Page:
The New York Aquarium on Coney Island was among the victims of flooding during Hurricane Sandy, although the institution’s recently rescued walrus weathered the damage.

A spokeswoman for the Wildlife Conservation Society, which runs the New York Aquarium along with the Central Park Zoo, Bronx Zoo, Prospect Park Zoo and Queens Zoo, said the New York Aquarium’s 14-acre facility was under water due to Hurricane Sandy, the Associated Press reported.

She said the aquarium will determine how much damage Sandy unleashed on the facility from flooding once the water recedes.

The Coney Island aquarium had the most damage inflicted by the hurricane out of al the WCC institutions.

The spokeswoman said the four zoos did not suffer serious damage from Sandy, according to the AP.

Although the New York Aquarium was flooded, its newly acquired baby walrus, Mitik, survived the storm. Mitik was taken to the Coney Island facility earlier this month for treatment of numerous health issues after being rescued in Alaska.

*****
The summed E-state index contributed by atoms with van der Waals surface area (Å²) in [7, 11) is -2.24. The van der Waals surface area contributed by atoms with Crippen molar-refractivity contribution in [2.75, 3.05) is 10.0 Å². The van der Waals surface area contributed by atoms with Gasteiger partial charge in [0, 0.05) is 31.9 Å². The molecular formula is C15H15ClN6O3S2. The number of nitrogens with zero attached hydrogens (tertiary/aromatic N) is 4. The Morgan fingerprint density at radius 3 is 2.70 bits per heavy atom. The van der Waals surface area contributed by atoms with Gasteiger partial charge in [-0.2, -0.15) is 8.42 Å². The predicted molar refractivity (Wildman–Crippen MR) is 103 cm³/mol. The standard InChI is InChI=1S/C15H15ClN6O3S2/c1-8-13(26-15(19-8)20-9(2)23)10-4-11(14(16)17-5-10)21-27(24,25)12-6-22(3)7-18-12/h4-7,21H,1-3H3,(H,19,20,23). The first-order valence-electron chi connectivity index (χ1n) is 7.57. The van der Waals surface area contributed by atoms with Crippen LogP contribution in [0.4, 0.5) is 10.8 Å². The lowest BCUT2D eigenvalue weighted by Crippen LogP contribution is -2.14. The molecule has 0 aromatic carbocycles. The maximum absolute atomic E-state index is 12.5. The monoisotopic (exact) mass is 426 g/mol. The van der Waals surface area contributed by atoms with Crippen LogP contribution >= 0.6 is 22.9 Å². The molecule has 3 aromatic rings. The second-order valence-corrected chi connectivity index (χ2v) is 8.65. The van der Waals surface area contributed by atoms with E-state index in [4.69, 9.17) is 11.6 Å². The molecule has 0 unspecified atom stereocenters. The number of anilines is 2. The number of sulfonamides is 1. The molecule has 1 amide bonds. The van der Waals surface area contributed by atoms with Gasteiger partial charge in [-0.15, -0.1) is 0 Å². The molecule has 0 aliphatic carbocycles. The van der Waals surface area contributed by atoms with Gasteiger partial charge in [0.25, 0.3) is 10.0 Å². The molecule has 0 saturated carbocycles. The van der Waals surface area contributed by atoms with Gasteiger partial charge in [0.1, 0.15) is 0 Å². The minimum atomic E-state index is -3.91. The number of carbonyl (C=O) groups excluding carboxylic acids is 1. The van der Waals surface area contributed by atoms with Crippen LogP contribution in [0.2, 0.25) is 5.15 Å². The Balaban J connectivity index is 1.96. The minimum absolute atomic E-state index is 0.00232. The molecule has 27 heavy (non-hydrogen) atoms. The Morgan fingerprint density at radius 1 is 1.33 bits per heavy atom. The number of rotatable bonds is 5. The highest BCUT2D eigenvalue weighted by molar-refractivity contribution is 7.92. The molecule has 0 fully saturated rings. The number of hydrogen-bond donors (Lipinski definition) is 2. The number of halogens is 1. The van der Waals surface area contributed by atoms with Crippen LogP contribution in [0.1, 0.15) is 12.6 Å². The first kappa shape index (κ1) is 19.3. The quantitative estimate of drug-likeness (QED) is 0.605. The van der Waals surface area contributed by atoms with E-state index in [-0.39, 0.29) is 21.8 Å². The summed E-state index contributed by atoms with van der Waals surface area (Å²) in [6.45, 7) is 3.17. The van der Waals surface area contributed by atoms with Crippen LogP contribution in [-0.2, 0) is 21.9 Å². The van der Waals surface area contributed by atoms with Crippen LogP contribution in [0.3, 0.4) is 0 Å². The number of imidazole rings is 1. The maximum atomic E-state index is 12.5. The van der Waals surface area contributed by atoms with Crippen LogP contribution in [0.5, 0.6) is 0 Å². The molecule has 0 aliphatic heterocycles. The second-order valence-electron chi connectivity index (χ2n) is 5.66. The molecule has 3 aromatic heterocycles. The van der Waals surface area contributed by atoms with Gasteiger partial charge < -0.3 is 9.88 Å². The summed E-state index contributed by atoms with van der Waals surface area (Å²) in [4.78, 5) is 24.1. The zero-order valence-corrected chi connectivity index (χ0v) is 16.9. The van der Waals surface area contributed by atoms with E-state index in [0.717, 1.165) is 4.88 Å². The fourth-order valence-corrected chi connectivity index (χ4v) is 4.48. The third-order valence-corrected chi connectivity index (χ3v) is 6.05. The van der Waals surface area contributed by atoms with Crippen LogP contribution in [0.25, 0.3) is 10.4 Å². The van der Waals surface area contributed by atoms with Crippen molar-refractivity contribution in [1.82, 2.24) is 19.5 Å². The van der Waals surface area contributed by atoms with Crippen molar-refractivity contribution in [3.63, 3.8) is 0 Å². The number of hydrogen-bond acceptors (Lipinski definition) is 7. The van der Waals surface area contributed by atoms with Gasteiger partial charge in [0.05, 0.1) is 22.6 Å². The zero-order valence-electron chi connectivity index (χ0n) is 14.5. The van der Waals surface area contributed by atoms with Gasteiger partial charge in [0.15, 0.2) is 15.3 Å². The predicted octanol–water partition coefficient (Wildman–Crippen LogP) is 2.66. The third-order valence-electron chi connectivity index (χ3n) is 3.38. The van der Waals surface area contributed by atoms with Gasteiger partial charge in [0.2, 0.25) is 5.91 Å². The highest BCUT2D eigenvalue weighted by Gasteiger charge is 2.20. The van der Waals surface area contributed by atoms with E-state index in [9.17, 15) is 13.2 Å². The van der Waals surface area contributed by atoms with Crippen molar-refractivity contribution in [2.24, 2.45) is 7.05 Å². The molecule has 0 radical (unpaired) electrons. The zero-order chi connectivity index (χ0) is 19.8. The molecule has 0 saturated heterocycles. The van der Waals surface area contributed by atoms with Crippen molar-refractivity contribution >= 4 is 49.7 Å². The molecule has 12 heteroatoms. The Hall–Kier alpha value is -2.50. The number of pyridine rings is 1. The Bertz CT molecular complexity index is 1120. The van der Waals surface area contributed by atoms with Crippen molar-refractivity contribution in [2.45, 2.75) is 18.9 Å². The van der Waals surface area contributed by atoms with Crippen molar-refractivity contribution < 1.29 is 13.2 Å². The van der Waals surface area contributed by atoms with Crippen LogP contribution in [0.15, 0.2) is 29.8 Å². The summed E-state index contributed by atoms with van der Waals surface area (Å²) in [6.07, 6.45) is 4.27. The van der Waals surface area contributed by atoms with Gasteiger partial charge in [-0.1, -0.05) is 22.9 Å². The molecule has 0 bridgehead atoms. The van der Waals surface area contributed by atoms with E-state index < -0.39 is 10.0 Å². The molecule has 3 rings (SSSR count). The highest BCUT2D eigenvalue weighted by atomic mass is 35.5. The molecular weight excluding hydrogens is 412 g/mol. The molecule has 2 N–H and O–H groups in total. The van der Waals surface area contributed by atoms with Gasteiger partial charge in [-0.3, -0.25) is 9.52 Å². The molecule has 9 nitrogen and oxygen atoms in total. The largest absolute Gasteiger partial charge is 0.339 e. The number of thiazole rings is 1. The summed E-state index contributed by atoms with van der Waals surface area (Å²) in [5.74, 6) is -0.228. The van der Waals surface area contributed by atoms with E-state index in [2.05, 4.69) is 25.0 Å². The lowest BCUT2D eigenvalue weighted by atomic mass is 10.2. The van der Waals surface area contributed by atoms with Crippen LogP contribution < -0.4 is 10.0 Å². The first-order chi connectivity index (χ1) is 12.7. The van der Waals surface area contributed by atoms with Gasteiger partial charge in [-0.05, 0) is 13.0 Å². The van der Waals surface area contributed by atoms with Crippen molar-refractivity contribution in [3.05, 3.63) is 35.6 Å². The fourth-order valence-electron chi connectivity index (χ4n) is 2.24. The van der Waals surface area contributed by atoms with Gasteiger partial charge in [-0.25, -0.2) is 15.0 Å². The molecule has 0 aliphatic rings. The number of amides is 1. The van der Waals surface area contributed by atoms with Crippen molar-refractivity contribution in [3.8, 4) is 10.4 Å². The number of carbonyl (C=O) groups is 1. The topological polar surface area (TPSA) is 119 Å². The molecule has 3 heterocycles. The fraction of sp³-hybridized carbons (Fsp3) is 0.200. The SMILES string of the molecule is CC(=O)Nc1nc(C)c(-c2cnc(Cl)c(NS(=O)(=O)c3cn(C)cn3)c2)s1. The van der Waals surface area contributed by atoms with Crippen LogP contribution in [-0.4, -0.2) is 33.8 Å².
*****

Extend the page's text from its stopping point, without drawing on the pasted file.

In one of the many stories of New Yorkers assisting each other during Hurricane Sandy, aquarium employees stayed with Mitik as the storm to monitor his well-being, the New York World reported.

“As an orphaned calf, he was experiencing some health issues when he came to us as a rescue,” New York Aquarium Executive Vice President Jim Breheny said. “We have been monitoring his condition carefully since his arrival and continued this around-the-clock care throughout the duration of the storm.”

The flooding did not get in the way of Mitik’s treatment, Breheny told the website.

Mitik was rescued off the coast of Barrow, Alaska, back in July, according to a statement from the New York Aquarium.

When the 242-pound walrus was rescued, he was taken to the Alaska Sea Life Center and diagnosed with a number of health issues, including a bladder infection, dehydration and a high white blood cell count.

The aquarium said Alaska Sea Life Center officials did not think Mitik would survive his health problems.

Mitik is fed through a bottle every four hours and was “responding well to his medications” since arriving at New York Aquarium.